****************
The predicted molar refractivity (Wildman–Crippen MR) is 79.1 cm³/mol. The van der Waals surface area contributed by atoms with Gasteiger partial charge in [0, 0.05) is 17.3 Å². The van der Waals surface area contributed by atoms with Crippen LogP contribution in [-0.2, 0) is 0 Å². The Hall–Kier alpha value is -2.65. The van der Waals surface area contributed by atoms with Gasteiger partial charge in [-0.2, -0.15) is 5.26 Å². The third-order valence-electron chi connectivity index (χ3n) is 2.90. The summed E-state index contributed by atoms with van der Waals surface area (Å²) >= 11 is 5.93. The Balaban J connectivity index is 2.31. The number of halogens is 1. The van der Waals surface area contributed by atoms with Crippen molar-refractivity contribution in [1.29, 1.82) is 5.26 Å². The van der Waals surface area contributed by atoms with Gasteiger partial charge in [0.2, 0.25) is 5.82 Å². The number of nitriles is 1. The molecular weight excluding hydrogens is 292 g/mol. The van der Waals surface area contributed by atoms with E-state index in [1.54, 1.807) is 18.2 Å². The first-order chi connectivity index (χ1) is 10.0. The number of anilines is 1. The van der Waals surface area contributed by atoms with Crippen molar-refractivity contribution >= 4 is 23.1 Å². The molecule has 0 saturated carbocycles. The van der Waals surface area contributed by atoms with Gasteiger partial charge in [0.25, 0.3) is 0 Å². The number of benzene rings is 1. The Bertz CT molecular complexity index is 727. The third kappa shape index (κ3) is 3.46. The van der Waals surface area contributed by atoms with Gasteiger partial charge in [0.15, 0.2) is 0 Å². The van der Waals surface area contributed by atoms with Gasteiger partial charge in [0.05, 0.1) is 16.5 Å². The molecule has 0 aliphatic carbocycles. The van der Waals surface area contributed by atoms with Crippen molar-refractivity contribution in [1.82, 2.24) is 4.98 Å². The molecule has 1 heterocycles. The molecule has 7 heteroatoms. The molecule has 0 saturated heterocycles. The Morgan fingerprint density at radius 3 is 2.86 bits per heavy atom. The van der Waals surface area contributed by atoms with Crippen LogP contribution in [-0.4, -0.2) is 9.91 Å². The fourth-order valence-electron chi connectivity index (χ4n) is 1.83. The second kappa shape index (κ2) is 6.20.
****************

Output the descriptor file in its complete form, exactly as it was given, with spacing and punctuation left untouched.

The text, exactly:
The predicted molar refractivity (Wildman–Crippen MR) is 79.1 cm³/mol. The van der Waals surface area contributed by atoms with Gasteiger partial charge in [0, 0.05) is 17.3 Å². The van der Waals surface area contributed by atoms with Crippen LogP contribution in [-0.2, 0) is 0 Å². The Hall–Kier alpha value is -2.65. The van der Waals surface area contributed by atoms with Gasteiger partial charge in [-0.2, -0.15) is 5.26 Å². The third-order valence-electron chi connectivity index (χ3n) is 2.90. The summed E-state index contributed by atoms with van der Waals surface area (Å²) >= 11 is 5.93. The Balaban J connectivity index is 2.31. The number of halogens is 1. The van der Waals surface area contributed by atoms with Crippen molar-refractivity contribution in [1.29, 1.82) is 5.26 Å². The van der Waals surface area contributed by atoms with Gasteiger partial charge in [0.2, 0.25) is 5.82 Å². The number of nitriles is 1. The molecular weight excluding hydrogens is 292 g/mol. The van der Waals surface area contributed by atoms with E-state index in [1.54, 1.807) is 18.2 Å². The first-order chi connectivity index (χ1) is 10.0. The number of anilines is 1. The van der Waals surface area contributed by atoms with Crippen molar-refractivity contribution >= 4 is 23.1 Å². The molecule has 0 saturated carbocycles. The van der Waals surface area contributed by atoms with Gasteiger partial charge in [0.25, 0.3) is 0 Å². The number of benzene rings is 1. The Bertz CT molecular complexity index is 727. The third kappa shape index (κ3) is 3.46. The van der Waals surface area contributed by atoms with Gasteiger partial charge in [0.15, 0.2) is 0 Å². The van der Waals surface area contributed by atoms with Gasteiger partial charge in [0.05, 0.1) is 16.5 Å². The molecule has 0 aliphatic carbocycles. The van der Waals surface area contributed by atoms with Crippen molar-refractivity contribution in [1.82, 2.24) is 4.98 Å². The molecule has 1 heterocycles. The molecule has 7 heteroatoms. The molecule has 0 saturated heterocycles. The Morgan fingerprint density at radius 3 is 2.86 bits per heavy atom. The van der Waals surface area contributed by atoms with Crippen LogP contribution in [-0.4, -0.2) is 9.91 Å². The fourth-order valence-electron chi connectivity index (χ4n) is 1.83. The second kappa shape index (κ2) is 6.20.